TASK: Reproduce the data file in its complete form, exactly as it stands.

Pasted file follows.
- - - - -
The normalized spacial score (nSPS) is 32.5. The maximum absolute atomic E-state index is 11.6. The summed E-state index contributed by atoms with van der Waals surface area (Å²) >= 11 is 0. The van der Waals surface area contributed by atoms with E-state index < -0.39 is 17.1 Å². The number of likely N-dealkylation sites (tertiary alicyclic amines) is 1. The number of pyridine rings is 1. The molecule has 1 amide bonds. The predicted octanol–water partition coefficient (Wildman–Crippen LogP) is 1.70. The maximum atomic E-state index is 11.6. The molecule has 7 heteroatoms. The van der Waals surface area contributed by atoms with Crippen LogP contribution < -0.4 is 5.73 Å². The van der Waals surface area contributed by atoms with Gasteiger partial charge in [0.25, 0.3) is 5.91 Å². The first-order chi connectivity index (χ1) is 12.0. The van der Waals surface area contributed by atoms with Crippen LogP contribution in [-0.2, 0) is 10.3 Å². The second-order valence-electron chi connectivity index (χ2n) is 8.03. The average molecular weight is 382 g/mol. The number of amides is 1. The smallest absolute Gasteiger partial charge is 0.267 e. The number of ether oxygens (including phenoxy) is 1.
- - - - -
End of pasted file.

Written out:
The normalized spacial score (nSPS) is 32.5. The maximum absolute atomic E-state index is 11.6. The summed E-state index contributed by atoms with van der Waals surface area (Å²) >= 11 is 0. The van der Waals surface area contributed by atoms with E-state index < -0.39 is 17.1 Å². The number of likely N-dealkylation sites (tertiary alicyclic amines) is 1. The number of pyridine rings is 1. The molecule has 1 amide bonds. The predicted octanol–water partition coefficient (Wildman–Crippen LogP) is 1.70. The maximum atomic E-state index is 11.6. The molecule has 7 heteroatoms. The van der Waals surface area contributed by atoms with Crippen LogP contribution < -0.4 is 5.73 Å². The van der Waals surface area contributed by atoms with Gasteiger partial charge in [0.25, 0.3) is 5.91 Å². The first-order chi connectivity index (χ1) is 12.0. The van der Waals surface area contributed by atoms with Crippen LogP contribution in [-0.2, 0) is 10.3 Å². The second-order valence-electron chi connectivity index (χ2n) is 8.03. The average molecular weight is 382 g/mol. The number of amides is 1. The smallest absolute Gasteiger partial charge is 0.267 e. The number of ether oxygens (including phenoxy) is 1.